While he waits for the Brazilian faith healer to arrive, Paul Simon is supposed be meditating quietly with his eyes closed.
Instead, he’s peeking.
“I want to see what’s going on,” Simon said, recalling his visit to the Casa de Dom Inácio de Loyola in Abadiânia, Brazil, where, in the summer of 2014, he underwent a “spiritual operation” performed by João Teixeira de Faria — a medium and psychic healer known as João de Deus (or “John of God“).
Eventually, John of God enters the room where Simon and about a dozen other pilgrims, a few lying on gurneys, await with varying degrees of patience, anxiety, and faith.
“He speaks in Portuguese — I assume a prayer — and he leaves,” Simon said. “And then everyone gets up and leaves the room. And I say to my guide, ‘Well, when is the operation?’ And she says, ‘No, that was it. You had it.’ … I felt nothing.”
While in Brazil — a 10-day trip he took at the urging of his wife, the musician Edie Brickell, who had traveled to Abadiânia for her own “spiritual surgery” several months earlier — Simon began writing the song “Proof of Love,” a six-minute epic that is, arguably, the centerpiece of his masterful new album.
I trade my tears
To ask the Lord
For proof of love
If only for the explanation
That tells me what my dreams are made of…
Stranger to Stranger, his 12th solo album, is rich with the singularly vivid storytelling that long ago earned Simon his place in the American music pantheon. He invites listeners on a sonic journey with more than a whiff of spiritual exploration — a familiar theme for careful listeners to his half-century of music-making.
A Half-Century-Long Musical Conversation
Expressed in his music, Simon’s spirituality is experiential, what the German theologian Rudolf Otto might have called “numinous” — it expresses a connection to the “wholly Other” that is deeply personal and awesome (in the literal meaning of that word). In his The Varieties of Religious Experience, the philosopher William James might have described it as “mystical,” as in “mystical states seem to those who experience them to be also states of knowledge … illuminations, revelations, full of significance and importance, all inarticulate though they remain.”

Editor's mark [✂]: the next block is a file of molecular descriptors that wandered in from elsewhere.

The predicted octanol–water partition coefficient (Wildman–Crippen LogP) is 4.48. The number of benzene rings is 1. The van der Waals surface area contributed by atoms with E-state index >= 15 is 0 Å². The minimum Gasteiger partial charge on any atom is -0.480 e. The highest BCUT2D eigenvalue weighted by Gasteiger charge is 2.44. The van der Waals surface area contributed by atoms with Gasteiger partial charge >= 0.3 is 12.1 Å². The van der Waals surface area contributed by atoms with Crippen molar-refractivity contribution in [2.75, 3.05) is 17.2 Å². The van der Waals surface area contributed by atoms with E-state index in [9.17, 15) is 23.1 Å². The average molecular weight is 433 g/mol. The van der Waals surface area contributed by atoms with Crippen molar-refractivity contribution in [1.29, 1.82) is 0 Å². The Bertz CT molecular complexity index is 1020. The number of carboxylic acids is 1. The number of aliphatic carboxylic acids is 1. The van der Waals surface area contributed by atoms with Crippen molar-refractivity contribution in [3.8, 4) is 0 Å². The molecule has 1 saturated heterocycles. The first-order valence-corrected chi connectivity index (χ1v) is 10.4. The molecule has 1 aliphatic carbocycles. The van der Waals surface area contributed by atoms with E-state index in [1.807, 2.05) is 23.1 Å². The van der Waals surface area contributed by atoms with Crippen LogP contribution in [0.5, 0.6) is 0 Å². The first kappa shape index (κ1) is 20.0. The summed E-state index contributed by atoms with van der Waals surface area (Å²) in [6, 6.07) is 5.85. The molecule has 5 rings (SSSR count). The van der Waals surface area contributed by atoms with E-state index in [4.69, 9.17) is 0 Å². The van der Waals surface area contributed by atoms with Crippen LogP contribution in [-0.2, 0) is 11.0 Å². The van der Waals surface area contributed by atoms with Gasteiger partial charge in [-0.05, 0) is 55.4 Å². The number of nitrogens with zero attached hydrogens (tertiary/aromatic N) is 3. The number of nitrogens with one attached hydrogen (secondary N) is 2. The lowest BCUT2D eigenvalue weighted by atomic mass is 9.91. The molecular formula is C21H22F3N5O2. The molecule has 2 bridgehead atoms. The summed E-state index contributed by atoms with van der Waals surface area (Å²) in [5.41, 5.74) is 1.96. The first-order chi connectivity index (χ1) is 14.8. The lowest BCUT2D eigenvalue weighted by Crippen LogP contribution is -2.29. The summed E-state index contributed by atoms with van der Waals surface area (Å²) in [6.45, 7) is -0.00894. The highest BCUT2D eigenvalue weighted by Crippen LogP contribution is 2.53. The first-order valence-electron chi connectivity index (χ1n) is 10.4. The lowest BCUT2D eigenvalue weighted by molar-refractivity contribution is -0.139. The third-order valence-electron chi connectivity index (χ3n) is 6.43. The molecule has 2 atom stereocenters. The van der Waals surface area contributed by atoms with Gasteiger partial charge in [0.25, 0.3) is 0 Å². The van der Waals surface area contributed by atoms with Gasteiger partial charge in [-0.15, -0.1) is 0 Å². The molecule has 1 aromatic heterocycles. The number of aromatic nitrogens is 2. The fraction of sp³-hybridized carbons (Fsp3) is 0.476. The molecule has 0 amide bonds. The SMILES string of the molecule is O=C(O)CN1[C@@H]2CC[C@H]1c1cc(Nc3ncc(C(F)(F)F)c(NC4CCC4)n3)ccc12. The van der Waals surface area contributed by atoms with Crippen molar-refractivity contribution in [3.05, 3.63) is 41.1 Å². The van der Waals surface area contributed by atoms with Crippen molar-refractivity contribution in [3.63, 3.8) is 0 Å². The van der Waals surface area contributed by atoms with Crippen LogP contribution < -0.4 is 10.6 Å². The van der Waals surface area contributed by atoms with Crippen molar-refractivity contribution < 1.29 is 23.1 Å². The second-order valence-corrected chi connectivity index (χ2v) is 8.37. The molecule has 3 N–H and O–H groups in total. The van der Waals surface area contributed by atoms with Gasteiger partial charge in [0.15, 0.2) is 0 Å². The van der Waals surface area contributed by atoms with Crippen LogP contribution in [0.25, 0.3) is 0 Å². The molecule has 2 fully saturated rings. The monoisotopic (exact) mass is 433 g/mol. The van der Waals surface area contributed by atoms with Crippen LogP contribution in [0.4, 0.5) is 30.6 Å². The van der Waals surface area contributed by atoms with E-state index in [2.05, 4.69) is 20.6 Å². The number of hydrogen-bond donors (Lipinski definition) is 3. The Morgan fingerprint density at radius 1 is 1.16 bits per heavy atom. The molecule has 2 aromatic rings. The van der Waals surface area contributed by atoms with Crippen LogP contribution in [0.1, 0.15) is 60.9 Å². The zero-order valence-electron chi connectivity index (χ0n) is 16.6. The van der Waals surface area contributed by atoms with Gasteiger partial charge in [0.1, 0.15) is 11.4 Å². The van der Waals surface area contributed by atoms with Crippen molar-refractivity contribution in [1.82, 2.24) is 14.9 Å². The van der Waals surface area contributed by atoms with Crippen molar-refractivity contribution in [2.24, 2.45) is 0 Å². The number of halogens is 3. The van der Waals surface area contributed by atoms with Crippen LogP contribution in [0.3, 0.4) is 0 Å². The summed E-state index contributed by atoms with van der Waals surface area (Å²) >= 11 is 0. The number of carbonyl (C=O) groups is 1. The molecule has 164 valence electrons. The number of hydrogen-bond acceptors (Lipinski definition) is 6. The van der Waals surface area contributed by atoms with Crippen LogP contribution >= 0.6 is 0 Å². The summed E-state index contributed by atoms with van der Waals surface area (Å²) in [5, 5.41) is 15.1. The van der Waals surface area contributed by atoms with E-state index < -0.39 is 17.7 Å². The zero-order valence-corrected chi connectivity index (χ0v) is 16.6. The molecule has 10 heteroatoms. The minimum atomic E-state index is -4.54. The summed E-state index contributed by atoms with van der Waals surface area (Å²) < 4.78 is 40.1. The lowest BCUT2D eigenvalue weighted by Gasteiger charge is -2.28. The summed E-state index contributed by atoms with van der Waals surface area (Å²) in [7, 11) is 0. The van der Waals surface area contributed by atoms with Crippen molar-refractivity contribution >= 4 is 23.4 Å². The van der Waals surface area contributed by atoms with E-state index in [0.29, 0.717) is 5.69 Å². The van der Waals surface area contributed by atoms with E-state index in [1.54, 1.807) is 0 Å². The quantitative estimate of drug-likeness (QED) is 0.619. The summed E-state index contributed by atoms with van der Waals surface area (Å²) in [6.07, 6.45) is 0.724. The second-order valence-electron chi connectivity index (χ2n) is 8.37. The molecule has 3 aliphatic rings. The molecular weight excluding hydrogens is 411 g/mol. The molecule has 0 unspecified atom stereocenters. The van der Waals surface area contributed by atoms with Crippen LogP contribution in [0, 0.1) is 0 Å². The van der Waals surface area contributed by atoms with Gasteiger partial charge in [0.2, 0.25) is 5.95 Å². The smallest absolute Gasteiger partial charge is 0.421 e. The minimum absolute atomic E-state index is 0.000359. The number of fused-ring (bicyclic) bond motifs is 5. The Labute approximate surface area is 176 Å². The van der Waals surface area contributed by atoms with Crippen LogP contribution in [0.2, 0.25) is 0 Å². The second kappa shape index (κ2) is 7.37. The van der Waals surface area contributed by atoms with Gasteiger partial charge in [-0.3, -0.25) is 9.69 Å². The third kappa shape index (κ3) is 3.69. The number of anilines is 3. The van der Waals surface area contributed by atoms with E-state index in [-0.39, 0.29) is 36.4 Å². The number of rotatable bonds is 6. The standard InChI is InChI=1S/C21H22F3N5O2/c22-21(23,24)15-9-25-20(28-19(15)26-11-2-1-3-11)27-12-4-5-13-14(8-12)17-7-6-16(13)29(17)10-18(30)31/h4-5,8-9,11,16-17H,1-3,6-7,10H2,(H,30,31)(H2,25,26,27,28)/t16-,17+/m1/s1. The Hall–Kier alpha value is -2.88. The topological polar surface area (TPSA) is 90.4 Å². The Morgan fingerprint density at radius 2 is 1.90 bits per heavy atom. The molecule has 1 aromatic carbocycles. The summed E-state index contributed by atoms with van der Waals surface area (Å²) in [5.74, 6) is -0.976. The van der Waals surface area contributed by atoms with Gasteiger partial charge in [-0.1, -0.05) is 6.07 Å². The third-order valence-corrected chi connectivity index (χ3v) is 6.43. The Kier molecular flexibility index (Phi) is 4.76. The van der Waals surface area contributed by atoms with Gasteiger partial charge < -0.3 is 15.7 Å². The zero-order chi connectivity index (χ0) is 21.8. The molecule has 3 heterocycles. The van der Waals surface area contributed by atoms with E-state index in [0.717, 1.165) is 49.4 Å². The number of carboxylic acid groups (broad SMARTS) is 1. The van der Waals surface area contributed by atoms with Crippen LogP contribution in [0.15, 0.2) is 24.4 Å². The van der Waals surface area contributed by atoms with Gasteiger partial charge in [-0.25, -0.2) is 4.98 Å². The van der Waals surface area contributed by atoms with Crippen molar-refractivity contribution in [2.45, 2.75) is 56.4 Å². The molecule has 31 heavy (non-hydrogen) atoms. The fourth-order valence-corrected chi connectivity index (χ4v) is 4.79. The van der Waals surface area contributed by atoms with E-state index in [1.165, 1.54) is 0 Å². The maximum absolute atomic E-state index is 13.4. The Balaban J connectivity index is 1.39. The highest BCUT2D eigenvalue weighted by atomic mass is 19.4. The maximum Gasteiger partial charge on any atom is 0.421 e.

It also is in a sense ineffable, a conversation about transcendent experiences that unfolds as much in the sound as it does in actual words that Simon sings.
Since the 1960s, Simon’s musical dialogue with his audience has been an adventure: through the mean streets of pre-Bloomberg New York City, on a bus across America, with a runaway bride, into the townships of South Africa, Chernobyl, the Amazon, fatherhood, the deep South, the ups-and-downs of enduring love, questions about mortality, and dreams of the afterlife.
That conversation (and adventure) continues with Stranger to Stranger at the velvet rope of a nightclub, with a homeless “street angel,” in a hospital emergency room, at the riverbank, an insomniac’s bedside, and a village in central Brazil that some might describe as a “thin place” — where the veil between this world and whatever lies beyond it is like gossamer.
Simon, who turns 75 this year, hadn’t made the journey to see João de Deus because he was physically ill. In fact, he’s in pretty great shape. But he has suffered from violent nightmares for most of his life and in the months leading up to his unlikely pilgrimage, the bad dreams had become more frequent — sometimes once or twice a week.
“I was kicking and punching in my sleep,” Simon said, “and Edie was saying, ‘You better go down there.'”
My sweet friend talks about his song from his latest album, So Beautiful or So What.
Dunno about you, but after this Thanksgiving, I’m ready for Christmas day.
Lest we wander into maudlin territory, here is a little gem from memory lane:
What Mr. Simon was doing on Thanksgiving, 36 years ago. Still crazy wonderful after all these years…
The morning we drove to O’Hare to meet Vasco after his 30-plus-hour journey from Malawi to Chicago, my husband and I turned on the car stereo and hit play on the CD in the six-disc changer. What came up was Paul Simon’s album, “Graceland.”
These are the days of miracle and wonder,
This is the long-distance call,
The way the camera follows us in slow-mo
The way we look to us all
Those are the words from “The Boy in the Bubble,” the first track on Simon’s 1986 album, long a favorite of mine. It seemed appropriate — prophetic, even — traveling music for the short trip to the airport that ended a 20-month effort to bring Vasco Sylvester, the 10-year-old AIDS orphan we had met in Blantyre, Malawi, to Chicago for life-saving heart surgery.